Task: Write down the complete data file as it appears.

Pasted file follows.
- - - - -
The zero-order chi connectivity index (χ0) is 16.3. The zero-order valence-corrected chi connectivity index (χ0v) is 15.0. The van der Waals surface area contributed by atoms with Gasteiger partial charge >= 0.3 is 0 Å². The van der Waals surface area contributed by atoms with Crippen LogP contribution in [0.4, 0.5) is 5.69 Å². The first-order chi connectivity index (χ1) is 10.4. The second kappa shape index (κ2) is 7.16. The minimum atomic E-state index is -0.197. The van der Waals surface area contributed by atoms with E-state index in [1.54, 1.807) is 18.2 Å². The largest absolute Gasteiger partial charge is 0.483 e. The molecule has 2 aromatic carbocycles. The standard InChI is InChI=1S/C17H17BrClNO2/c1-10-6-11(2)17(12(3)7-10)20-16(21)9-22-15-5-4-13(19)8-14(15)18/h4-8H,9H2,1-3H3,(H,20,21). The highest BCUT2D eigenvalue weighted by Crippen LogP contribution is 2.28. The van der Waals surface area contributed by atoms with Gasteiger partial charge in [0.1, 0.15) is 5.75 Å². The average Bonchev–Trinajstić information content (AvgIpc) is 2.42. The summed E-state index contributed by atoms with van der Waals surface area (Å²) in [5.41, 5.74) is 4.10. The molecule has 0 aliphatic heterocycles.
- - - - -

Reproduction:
The zero-order chi connectivity index (χ0) is 16.3. The zero-order valence-corrected chi connectivity index (χ0v) is 15.0. The van der Waals surface area contributed by atoms with Gasteiger partial charge >= 0.3 is 0 Å². The van der Waals surface area contributed by atoms with Crippen LogP contribution in [0.4, 0.5) is 5.69 Å². The first-order chi connectivity index (χ1) is 10.4. The second kappa shape index (κ2) is 7.16. The minimum atomic E-state index is -0.197. The van der Waals surface area contributed by atoms with E-state index in [1.54, 1.807) is 18.2 Å². The largest absolute Gasteiger partial charge is 0.483 e. The molecule has 2 aromatic carbocycles. The standard InChI is InChI=1S/C17H17BrClNO2/c1-10-6-11(2)17(12(3)7-10)20-16(21)9-22-15-5-4-13(19)8-14(15)18/h4-8H,9H2,1-3H3,(H,20,21). The highest BCUT2D eigenvalue weighted by Crippen LogP contribution is 2.28. The van der Waals surface area contributed by atoms with Gasteiger partial charge in [0.1, 0.15) is 5.75 Å². The average Bonchev–Trinajstić information content (AvgIpc) is 2.42. The summed E-state index contributed by atoms with van der Waals surface area (Å²) in [5.41, 5.74) is 4.10. The molecule has 0 aliphatic heterocycles.